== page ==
"In 1923, the tax rate was 15%, but by 1911 the tax rate was 11%"

that sentence makes no sense, because when we say "but by 1911..." in this way, what we mean is: "but by the time 1911 rolled around...". The time we're describing would need to come after 1923 if we say "but by...".

If you wanted to compare 1923 with an earlier time, you'd need to say something like "but in", or "but as far back as".

So in this sentence, the sunset happened first. I don't think I like any of the answer choices, at least if this is a GMAT question. C is grammatically correct, but only if the writer is writing at exactly the time they are describing when they use the present tense, i.e. only if the sentence is being written at 12:45 a.m. That can happen in journalistic reporting, but I don't think I've ever seen the present tense used that way in a real GMAT question.
_________________
GMAT Tutor in Toronto

If you are looking for online GMAT math tutoring, or if you are interested in buying my advanced Quant books and problem sets, please contact me at ianstewartgmat at gmail.com
Manager
Manager
avatar
S
Joined: 24 Jan 2017
Posts: 133
GMAT 1: 640 Q50 V25
GMAT 2: 710 Q50 V35
GPA: 3.48
Reviews Badge
Re: Shortly after sunset there were juddering green stabs of lightning  [#permalink]

Show Tags

New post 08 Jul 2017, 18:44
Thank you, experts daagh and IanStewart.
Now I understand why the event in second clause should happen after that in the first clause. Also feel interested in your viewpoints about that "real" sentence in the article.
Really appreciate such healthy discussion as this one. :)

+kudos to both of you
Manager
Manager
User avatar
S
Status: Searching for something I've been searching..LOL
Joined: 14 Dec 2016
Posts: 55
Location: India
Concentration: Healthcare, Operations
Schools: Ross '20
GMAT 1: 590 Q35 V42
GPA: 3.5
WE: Medicine and Health (Health Care)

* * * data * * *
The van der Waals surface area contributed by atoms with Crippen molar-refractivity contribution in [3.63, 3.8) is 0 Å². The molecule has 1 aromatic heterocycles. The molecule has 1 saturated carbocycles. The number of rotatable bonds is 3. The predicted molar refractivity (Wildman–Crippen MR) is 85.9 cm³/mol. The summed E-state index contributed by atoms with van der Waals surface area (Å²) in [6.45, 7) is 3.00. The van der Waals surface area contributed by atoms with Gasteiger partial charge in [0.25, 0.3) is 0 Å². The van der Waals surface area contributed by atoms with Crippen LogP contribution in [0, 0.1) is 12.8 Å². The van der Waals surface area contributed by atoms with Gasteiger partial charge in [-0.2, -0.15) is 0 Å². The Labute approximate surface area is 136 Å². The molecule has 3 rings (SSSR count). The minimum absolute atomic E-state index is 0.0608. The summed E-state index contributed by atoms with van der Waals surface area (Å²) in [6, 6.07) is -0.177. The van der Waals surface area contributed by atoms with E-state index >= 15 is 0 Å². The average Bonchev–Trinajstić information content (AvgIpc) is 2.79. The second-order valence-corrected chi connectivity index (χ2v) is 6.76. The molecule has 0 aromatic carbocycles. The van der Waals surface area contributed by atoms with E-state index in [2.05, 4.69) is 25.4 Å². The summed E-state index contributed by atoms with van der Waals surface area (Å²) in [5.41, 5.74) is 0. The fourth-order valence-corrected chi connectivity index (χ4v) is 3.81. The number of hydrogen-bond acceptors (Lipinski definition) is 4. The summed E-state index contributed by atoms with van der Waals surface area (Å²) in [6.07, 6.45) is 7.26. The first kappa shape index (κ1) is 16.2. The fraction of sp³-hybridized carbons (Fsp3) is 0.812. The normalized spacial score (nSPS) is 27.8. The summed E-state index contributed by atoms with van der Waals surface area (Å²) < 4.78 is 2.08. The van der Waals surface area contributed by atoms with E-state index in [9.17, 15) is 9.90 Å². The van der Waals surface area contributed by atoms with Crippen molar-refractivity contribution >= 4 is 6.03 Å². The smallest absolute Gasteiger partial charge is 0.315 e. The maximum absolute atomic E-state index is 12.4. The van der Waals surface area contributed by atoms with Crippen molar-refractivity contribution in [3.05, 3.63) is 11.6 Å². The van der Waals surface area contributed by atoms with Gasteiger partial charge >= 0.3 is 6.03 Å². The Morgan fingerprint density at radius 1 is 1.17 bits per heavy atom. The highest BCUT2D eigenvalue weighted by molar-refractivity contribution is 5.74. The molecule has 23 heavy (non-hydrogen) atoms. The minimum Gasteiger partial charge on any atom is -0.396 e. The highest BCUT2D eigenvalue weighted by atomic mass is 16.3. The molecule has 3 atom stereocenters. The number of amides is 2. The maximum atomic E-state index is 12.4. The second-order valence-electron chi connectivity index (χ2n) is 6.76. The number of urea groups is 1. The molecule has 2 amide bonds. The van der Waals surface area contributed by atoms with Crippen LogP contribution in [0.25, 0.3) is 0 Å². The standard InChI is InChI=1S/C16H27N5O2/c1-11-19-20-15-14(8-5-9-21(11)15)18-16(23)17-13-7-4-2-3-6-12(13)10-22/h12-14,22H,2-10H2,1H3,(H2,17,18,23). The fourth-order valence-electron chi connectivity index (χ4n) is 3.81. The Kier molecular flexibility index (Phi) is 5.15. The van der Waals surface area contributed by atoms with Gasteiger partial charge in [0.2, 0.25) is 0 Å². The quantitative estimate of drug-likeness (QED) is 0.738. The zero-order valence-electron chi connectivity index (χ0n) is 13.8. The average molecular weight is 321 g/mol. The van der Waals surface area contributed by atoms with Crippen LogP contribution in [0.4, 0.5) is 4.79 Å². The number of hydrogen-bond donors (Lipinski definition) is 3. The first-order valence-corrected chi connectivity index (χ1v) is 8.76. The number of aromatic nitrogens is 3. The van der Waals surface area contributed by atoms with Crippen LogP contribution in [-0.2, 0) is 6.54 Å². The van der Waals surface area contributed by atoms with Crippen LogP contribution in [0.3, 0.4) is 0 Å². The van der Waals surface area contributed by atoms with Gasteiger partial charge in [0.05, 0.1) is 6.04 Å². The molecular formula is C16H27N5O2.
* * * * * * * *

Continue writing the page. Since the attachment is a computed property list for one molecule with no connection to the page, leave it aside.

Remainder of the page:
GMAT ToolKit User
Shortly after sunset there were juddering green stabs of lightning  [#permalink]

Show Tags

New post 09 Jul 2017, 01:08
Finally I think someone concurred with my line of thought.

Posted from my mobile device
Non-Human User
User avatar
Joined: 01 Oct 2013
Posts: 7314
Re: Shortly after sunset there were juddering green stabs of lightning  [#permalink]

Show Tags

New post 06 Aug 2019, 05:34
Hello from the GMAT Club VerbalBot!

Thanks to another GMAT Club member, I have just discovered this valuable topic, yet it had no discussion for over a year. I am now bumping it up - doing my job. I think you may find it valuable (esp those replies with Kudos).

Want to see all other topics I dig out? Follow me (click follow button on profile). You will receive a summary of all topics I bump in your profile area as well as via email.
GMAT Club Bot
Re: Shortly after sunset there were juddering green stabs of lightning   [#permalink] 06 Aug 2019, 05:34
Display posts from previous: Sort by

Shortly after sunset there were juddering green stabs of lightning

  new topic post reply Question banks Downloads My Bookmarks Reviews Important topics  





Powered by phpBB © phpBB Group | Emoji artwork provided by EmojiOne